Special Issue of Target
Edited by Alexa Alfer and Cornelia Zwischenberger
In recent years, ‘translation’ has become an increasingly widely used metaphor within and across disciplines to describe, broadly, the processes by which knowledge is generated, shared and applied. At the same time, ‘collaboration’ has emerged as a buzzword in translation circles. Discussions of the latter frequently centre on recent technological advances and the expanded potential for collaborative translation they afford. Indeed, collaborative translation is key, both conceptually and as a practice, in, for example, localization or audiovisual translation. Similarly, crowdsourced translation projects of popular fiction titles and online fansubbing projects are translation phenomena that directly depend on modern technology for their collaborative translation efforts (cf. Howe 2006; O’Hagen 2009; O’Brian and Schäler 2010; Massidda 2015; Jiménez-Crespo 2017). These relatively new phenomena, which are closely linked to the advent of Web 2.0 and frequently involve amateur translators working together while renouncing part of their individual interests and claims to ownership of the resulting translation, not only shed new light on questions of authorship and agency in translation (cf. Jansen and Wegener 2013) but also raise fresh issues of translation quality and translational ethics in particular.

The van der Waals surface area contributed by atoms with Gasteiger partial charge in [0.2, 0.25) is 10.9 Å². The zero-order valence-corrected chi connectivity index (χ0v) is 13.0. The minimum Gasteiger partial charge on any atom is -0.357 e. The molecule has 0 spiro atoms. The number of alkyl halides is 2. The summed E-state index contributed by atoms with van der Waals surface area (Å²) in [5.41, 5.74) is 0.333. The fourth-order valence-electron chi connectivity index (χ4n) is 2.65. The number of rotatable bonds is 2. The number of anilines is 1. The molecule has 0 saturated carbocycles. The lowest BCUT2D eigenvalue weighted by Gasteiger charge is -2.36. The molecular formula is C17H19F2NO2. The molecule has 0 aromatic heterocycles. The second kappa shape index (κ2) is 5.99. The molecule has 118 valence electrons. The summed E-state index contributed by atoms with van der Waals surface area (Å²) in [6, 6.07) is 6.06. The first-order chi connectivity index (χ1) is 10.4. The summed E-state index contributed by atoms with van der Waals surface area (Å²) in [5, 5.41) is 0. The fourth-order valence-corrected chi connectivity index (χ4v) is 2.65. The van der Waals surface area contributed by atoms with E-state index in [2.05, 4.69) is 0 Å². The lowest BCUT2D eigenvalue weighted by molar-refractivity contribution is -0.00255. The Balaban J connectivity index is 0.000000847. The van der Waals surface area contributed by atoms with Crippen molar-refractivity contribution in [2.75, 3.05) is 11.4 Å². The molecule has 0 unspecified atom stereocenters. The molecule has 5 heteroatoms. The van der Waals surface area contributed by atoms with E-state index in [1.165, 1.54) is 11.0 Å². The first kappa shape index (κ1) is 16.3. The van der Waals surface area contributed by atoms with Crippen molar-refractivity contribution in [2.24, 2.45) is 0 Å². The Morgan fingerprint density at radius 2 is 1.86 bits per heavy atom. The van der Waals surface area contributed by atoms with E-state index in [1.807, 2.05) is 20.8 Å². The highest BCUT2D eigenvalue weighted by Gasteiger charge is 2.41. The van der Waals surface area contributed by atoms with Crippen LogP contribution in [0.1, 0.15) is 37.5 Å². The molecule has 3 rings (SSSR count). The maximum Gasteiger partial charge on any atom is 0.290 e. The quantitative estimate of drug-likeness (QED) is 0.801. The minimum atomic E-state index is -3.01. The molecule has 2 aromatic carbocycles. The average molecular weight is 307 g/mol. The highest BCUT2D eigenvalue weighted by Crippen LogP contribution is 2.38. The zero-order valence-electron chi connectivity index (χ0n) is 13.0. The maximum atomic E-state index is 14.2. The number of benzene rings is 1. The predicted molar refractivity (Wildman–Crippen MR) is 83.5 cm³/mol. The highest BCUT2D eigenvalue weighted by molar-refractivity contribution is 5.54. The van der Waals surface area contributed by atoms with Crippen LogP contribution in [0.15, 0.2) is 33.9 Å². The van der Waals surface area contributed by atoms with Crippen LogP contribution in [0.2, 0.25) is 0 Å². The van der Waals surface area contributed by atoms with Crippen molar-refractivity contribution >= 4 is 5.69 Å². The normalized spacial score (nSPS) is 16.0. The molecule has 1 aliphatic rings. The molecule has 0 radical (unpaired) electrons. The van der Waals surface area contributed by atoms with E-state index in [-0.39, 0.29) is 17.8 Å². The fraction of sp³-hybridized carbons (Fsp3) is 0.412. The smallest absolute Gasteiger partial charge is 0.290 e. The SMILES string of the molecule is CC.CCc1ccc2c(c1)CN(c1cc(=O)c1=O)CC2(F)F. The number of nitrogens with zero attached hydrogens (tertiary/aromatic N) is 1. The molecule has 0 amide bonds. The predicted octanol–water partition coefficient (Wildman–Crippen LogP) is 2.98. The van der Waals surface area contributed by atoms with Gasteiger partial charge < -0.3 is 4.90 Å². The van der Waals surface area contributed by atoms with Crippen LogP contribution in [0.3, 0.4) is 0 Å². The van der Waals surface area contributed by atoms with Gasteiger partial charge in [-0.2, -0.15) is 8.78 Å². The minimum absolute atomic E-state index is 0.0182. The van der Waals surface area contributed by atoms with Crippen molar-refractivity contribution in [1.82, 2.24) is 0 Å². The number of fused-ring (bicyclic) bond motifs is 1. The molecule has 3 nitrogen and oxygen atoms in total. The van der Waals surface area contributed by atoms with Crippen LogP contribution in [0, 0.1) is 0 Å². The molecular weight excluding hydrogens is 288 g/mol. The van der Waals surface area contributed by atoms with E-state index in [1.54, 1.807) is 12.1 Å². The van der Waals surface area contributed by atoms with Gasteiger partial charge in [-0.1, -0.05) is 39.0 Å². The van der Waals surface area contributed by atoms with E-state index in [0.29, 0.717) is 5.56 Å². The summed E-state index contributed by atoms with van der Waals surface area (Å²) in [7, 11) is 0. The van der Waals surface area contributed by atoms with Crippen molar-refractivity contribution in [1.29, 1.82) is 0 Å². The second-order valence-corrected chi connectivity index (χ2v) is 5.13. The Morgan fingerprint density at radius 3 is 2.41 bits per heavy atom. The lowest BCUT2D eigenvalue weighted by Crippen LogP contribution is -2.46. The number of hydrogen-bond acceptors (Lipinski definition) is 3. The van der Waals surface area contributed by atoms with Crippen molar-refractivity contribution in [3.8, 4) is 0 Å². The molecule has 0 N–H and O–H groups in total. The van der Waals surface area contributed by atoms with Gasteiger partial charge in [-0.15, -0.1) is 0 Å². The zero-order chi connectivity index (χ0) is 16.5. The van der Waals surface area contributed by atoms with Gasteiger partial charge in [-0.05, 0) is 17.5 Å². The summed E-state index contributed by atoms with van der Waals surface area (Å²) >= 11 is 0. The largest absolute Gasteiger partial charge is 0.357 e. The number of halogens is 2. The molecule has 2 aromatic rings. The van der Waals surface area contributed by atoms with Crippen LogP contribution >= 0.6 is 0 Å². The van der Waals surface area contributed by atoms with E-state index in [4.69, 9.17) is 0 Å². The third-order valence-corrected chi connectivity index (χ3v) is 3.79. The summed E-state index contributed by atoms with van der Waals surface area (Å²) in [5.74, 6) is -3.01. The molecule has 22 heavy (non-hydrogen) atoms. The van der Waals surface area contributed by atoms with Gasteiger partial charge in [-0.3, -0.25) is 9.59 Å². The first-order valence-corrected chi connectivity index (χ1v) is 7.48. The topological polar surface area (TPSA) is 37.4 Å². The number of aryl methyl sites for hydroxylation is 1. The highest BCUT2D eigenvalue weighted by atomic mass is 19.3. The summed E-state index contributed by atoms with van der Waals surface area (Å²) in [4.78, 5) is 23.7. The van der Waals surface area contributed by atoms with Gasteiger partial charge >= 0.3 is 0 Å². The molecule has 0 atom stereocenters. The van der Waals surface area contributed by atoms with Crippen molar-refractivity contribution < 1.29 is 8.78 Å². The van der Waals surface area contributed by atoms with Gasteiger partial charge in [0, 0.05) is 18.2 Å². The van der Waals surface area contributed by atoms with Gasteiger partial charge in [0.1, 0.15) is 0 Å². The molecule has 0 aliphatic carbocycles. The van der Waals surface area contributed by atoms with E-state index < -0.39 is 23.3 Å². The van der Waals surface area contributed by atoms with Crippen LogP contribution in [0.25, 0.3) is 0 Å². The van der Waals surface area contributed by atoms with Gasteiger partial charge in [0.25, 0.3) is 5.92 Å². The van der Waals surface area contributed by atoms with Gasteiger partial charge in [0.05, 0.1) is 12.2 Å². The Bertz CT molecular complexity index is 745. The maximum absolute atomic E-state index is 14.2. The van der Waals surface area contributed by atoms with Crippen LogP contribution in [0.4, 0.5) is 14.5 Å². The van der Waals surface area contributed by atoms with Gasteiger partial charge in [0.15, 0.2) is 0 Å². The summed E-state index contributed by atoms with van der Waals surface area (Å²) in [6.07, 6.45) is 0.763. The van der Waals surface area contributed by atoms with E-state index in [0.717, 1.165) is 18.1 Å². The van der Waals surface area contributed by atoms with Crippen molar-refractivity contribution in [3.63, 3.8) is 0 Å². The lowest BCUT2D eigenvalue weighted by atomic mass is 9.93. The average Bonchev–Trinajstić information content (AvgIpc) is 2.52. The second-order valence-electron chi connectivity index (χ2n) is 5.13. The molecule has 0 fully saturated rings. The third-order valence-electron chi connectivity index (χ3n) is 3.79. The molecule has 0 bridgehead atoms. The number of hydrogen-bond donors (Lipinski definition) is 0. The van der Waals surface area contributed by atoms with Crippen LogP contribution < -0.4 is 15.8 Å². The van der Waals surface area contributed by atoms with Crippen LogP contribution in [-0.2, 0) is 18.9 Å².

However, translation as a collaborative effort involving a myriad of both human and textual stakeholders is not a recent, let alone new phenomenon and can be traced far back into the history of translation (cf., for example, Bistué 2017). What is more, it can and indeed has been argued that all translation is, by definition, an intrinsically collaborative endeavour (Cordingley and Frigau Manning 2017). Are there, however, also arguments to be advanced in favour of a conception of collaboration as intrinsically translational? And why do they matter? Scholars from disciplines with a stake in collaborative processes, such as Carlile (2004) or Schwimmer (2017), are increasingly utilising translational thinking to interrogate received notions of collaboration, and they are turning to translational models to advance theorisations of co-creative knowledge generation and decision-making processes that, in turn, may also prove capable of enriching and indeed enlarging Translation Studies’ own master concept.